What’s the Difference Between a CMO and a Marketing Director
As we covered above, a CMO’s role will vary depending on the size of the organization. Larger companies that have the benefit of employing a CMO and a marketing director will carve up the responsibilities. CMOs tend to have more years of experience and, as a result, have the ultimate responsibility of increasing a company’s profits by creating and communicating a strategic marketing vision that generates growth. A CMO’s right-hand person is the marketing director, who implements the vision utilizing internal and external team members.
In smaller organizations where the org chart is leaner, some may opt to employ one or the other. This is unfortunate because there are unique skill sets and benefits to each role. Alternatively, companies may opt to hire a full-time marketing director to help fulfill all day-to-day tactical needs. Examples are getting monthly newsletters out on time, writing an occasional blog, maintaining the website, and posting to social media platforms. Additionally, they may hire a fractional CMO to provide the outside-in perspective, vision, and senior marketing leadership and mentor the internal marketing team member(s).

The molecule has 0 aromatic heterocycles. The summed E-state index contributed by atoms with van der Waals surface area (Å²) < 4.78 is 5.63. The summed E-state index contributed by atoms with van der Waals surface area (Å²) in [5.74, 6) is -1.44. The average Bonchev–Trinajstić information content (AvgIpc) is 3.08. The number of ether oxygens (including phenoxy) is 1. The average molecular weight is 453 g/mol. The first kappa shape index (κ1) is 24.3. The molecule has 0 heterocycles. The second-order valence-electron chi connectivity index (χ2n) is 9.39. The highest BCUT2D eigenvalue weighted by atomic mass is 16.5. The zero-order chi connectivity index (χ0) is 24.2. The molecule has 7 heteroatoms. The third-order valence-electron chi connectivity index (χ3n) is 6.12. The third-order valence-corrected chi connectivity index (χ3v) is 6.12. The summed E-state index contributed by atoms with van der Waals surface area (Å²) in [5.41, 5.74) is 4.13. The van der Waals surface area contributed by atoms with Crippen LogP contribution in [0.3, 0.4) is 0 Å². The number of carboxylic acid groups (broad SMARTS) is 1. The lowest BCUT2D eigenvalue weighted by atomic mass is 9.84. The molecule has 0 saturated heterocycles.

Can My Small Business Afford to Employ a CMO?
Fractional CMOs or sometimes called an “outsourced CMO” or “CMO for hire,” is appealing to many small business owners because they get all of the benefits without the overhead. For instance, a full-time CMO requires a salary in the ballpark of $180,000/year or more. This price tag may be a bit too steep for early-stage and growing companies, even though they recognize the need and value. Alternatively, engaging an outsourced CMO with industry expertise, who operates remotely yet productively, and has several other clients yet can devote a set number of hours per month to each client, can provide tremendous value at a fraction of the investment required for a full-time position.